Radical disruptions within the global healthcare industry include changing patient expectations, an unprecedented number of elderly people and the ever-increasing pressure on doctors to fulfil both health and administrative work. These factors mean businesses are looking to technological innovation to revolutionise the way we operate and interact within the healthcare system.
“The healthcare virtual assistants market is projected to grow at a CAGR of 34.6% from 2019 to 2024 to reach $1.73 billion.” Research and Markets
According to Medscape’s 2018 “National Report on Physician Burnout and Depression” (compiled with feedback from fifteen thousand US doctors) 15% said they’d had depression of some sort and 42% reported “burnout”. One of the main reasons listed for these statistics was doing “too many bureaucratic tasks”.
These figures, coupled with the rise of digital virtual assistant (the business of virtual digital assistants could reach $15.8 billion in 2021) indicate new technology will be used to ease some of the pressure within healthcare. Here are three of digital programmes which could be ground breaking.
1. The “Digital Concierge” from Advocate Aurora Health
Research Gate reports that primary care physicians spend more than one-half of their working day – that’s almost six hours – interacting with the EHR. Clearly doctors need help and in Deloitte’s overview of the “Digital Hospital of the Future” their report envisages less pressure on staff and doctors via new tech.
Some health systems are already using voice-activated technology to assist patients, administrators and clinicians and Deloitte’s research shows using this can alleviate pressure on staff giving them more time to focus quality, personalised care to patients.
An evolved example of what you can expect within a hospital of the future is the Advocate Aurora Health system – already in use in 27 hospitals and over 500 outpatient sites in Illinois and Wisconsin in the US. They are also in the pilot stages the “Digital Concierge” which that uses “natural language processing” to respond to patient queries with regards to their symptoms.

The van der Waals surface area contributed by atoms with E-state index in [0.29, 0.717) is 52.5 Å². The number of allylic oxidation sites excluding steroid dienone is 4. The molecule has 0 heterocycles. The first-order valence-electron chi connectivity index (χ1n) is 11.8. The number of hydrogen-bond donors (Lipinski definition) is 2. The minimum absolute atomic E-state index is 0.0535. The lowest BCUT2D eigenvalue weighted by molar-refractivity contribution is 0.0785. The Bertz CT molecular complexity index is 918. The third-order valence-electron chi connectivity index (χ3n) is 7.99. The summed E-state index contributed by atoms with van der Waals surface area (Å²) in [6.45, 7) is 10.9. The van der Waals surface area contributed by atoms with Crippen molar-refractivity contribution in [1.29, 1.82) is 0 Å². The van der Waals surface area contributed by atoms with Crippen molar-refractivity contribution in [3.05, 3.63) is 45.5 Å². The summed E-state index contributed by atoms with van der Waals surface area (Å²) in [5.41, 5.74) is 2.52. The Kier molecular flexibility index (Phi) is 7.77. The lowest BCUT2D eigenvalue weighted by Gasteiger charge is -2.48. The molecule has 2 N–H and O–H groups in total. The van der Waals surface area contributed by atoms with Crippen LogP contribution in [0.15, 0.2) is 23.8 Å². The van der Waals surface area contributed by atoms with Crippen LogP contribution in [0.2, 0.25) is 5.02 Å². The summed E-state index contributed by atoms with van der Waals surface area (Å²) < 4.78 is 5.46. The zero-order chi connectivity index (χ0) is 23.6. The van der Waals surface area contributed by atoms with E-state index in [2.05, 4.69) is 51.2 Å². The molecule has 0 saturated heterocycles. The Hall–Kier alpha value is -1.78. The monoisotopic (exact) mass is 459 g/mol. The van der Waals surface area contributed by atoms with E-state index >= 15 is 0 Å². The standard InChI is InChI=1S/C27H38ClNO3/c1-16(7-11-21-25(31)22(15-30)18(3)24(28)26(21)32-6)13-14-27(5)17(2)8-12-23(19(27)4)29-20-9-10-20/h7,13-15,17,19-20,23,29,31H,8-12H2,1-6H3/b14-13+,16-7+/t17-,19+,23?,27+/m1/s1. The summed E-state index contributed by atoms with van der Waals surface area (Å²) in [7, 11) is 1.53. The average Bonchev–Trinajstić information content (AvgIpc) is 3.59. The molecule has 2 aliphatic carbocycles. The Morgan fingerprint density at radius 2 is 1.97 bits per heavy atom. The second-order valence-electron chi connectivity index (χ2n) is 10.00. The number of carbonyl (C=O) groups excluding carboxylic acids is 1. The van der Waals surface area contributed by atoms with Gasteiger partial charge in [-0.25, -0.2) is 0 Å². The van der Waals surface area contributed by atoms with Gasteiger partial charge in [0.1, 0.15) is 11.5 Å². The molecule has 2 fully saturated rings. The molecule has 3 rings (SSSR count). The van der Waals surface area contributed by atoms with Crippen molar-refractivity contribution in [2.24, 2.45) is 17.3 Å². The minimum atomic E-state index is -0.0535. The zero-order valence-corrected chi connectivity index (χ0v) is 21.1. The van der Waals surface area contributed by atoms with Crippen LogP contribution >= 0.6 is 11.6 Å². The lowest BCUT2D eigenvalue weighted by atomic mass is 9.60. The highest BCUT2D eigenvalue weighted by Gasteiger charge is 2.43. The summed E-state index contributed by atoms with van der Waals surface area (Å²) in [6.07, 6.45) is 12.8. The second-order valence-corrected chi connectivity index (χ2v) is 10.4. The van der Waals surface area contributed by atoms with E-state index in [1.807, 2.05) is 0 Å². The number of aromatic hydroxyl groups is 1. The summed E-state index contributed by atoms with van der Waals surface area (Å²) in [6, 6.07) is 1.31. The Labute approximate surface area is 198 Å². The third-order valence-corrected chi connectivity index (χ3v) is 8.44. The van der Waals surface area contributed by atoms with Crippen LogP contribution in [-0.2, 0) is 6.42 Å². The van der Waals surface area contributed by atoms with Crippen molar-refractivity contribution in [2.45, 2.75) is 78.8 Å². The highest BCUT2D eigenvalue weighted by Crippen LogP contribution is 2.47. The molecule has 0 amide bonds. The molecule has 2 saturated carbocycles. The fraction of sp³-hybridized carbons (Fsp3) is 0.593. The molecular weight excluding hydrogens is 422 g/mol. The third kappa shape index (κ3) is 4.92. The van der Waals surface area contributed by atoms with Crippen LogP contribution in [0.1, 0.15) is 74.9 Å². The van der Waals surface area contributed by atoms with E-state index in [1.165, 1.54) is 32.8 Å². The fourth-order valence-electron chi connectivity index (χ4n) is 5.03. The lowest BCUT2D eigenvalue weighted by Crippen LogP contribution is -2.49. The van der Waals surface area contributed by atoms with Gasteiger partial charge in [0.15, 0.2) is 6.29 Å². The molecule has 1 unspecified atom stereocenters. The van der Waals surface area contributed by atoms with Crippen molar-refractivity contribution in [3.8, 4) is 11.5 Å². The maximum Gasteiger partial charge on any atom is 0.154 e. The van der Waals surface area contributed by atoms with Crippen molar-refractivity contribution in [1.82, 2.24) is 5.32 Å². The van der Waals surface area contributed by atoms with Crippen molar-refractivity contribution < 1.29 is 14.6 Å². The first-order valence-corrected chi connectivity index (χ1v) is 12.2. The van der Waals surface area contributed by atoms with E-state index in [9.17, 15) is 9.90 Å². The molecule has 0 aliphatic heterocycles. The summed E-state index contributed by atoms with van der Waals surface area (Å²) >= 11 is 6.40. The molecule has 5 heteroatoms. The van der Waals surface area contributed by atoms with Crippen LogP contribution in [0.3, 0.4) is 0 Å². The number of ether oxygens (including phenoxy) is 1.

The Digital Concierge can “Diagnose symptoms and suggest a treatment plan, including whether the patient should go to urgent care, make an appointment with a primary-care doctor, or stay home. It can also help schedule appointments. The digital concierge knows about 5,000 health conditions and will learn more as more people use it.”
2. The Microsoft Healthcare Bot
Microsoft is clear in saying virtual assistance will never replace actual medical professionals. Their Microsoft Healthcare Bot has been designed “ease the burden” from healthcare systems and this will free up (human) medical professionals, allowing them to spend their time more optimally.
The Healthcare Bot is a support programme which aims to uplift healthcare projects. Using the bot, organisations are enabled to create: “AI-powered, compliant, conversational healthcare experience at scale”.
This Microsoft offering markets itself as combining “built-in medical intelligence with natural language capabilities, extensibility tools and compliance constructs”. They site Providers, Payers, Pharma, HMOs, Telehealth as organisations who’ll use their healthcare technology to enable global access to reliable and suitable healthcare services and information.
3. Care Angel
“The increase in our aging population presents many opportunities and also several public health challenges that we need to prepare for.” Richard J. Hodes, MD National Institute on Aging (NIA)
There are already virtual assistant nurse apps such as Virtual Nurse available for free download on Google Play, Alexa, Facebook Messenger and Slack. But what of technology specifically designed to assist people over 65 years old?
Enter Care Angel, founded by revolutionary thinker, Wolf Shlagman, Angel goes further than random care and helps keep a routine check on the health and chronic care management of people at home. This is ideal for the elderly as it doesn’t require them to interact with virtual assistants. The checks are done through personal phone calls, reminders, and messages sent to medical professionals. Care Angel describe themselves as a “First-of-its-kind virtual nurse assistant utilises robust data and analytics to ensure better results, and provides benefits in terms of engagement solutions, chronic condition monitoring, and healthcare management platforms.” They may has started off as one of a kind but there’s no doubt many similar services will be a thing of the near future.
Digital virtual assisted heath care is changing the world and it could work wonders. We need to just keep an eye on the humanity of our digital interfaces – as Meghan Butler says, “For technology made by humans for humans, the secret to closing the trust gap lies in our very humanity–our emotional intelligence.”
Eben Esterhuizen, General Manager, OnShelf Pharma
Note to the Editor:
OnShelf Pharma’s foundation is built by an FMCG specialist and has a culture of tenacity with a smart solution oriented approach. The business has achieved phenomenal growth to become the preferred healthcare sales agency in the healthcare sector.